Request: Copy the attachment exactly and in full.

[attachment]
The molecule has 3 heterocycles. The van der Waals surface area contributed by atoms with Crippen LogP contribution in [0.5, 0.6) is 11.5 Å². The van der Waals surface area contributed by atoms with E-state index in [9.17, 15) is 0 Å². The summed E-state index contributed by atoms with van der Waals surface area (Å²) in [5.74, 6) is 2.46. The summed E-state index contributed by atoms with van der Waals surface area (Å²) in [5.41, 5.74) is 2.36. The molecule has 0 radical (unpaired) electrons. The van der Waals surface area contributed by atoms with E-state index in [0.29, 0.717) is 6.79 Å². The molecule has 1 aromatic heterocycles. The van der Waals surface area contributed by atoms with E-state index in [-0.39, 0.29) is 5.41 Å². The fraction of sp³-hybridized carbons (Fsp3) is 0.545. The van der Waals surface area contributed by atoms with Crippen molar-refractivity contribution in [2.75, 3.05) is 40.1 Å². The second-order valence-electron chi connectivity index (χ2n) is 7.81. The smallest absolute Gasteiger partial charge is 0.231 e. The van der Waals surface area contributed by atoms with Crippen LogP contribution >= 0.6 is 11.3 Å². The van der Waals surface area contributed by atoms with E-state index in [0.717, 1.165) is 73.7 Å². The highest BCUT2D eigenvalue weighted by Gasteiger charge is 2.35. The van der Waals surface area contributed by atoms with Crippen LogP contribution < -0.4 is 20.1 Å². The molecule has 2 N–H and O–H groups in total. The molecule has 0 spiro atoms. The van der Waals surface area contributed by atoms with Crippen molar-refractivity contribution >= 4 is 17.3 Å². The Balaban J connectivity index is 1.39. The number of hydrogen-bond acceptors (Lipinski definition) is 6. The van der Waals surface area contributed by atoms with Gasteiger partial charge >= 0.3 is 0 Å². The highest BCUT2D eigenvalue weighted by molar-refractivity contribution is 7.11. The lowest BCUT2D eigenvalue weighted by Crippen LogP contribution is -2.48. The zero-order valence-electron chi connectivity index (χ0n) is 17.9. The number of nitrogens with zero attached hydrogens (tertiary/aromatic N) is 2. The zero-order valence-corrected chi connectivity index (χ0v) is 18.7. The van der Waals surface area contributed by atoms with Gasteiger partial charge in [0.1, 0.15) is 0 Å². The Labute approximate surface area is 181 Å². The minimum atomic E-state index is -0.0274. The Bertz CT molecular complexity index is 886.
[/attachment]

The molecule has 3 heterocycles. The van der Waals surface area contributed by atoms with Crippen LogP contribution in [0.5, 0.6) is 11.5 Å². The van der Waals surface area contributed by atoms with E-state index in [9.17, 15) is 0 Å². The summed E-state index contributed by atoms with van der Waals surface area (Å²) in [5.74, 6) is 2.46. The summed E-state index contributed by atoms with van der Waals surface area (Å²) in [5.41, 5.74) is 2.36. The molecule has 0 radical (unpaired) electrons. The van der Waals surface area contributed by atoms with E-state index in [0.29, 0.717) is 6.79 Å². The molecule has 1 aromatic heterocycles. The van der Waals surface area contributed by atoms with E-state index in [-0.39, 0.29) is 5.41 Å². The fraction of sp³-hybridized carbons (Fsp3) is 0.545. The van der Waals surface area contributed by atoms with Crippen molar-refractivity contribution in [2.75, 3.05) is 40.1 Å². The second-order valence-electron chi connectivity index (χ2n) is 7.81. The smallest absolute Gasteiger partial charge is 0.231 e. The van der Waals surface area contributed by atoms with Crippen LogP contribution >= 0.6 is 11.3 Å². The van der Waals surface area contributed by atoms with E-state index in [0.717, 1.165) is 73.7 Å². The highest BCUT2D eigenvalue weighted by Gasteiger charge is 2.35. The van der Waals surface area contributed by atoms with Crippen LogP contribution < -0.4 is 20.1 Å². The molecule has 2 N–H and O–H groups in total. The molecule has 0 spiro atoms. The van der Waals surface area contributed by atoms with Crippen molar-refractivity contribution >= 4 is 17.3 Å². The Balaban J connectivity index is 1.39. The number of hydrogen-bond acceptors (Lipinski definition) is 6. The van der Waals surface area contributed by atoms with Gasteiger partial charge >= 0.3 is 0 Å². The highest BCUT2D eigenvalue weighted by molar-refractivity contribution is 7.11. The lowest BCUT2D eigenvalue weighted by Crippen LogP contribution is -2.48. The zero-order valence-electron chi connectivity index (χ0n) is 17.9. The number of nitrogens with zero attached hydrogens (tertiary/aromatic N) is 2. The zero-order valence-corrected chi connectivity index (χ0v) is 18.7. The van der Waals surface area contributed by atoms with Gasteiger partial charge in [0.1, 0.15) is 0 Å². The Labute approximate surface area is 181 Å². The minimum atomic E-state index is -0.0274. The Bertz CT molecular complexity index is 886.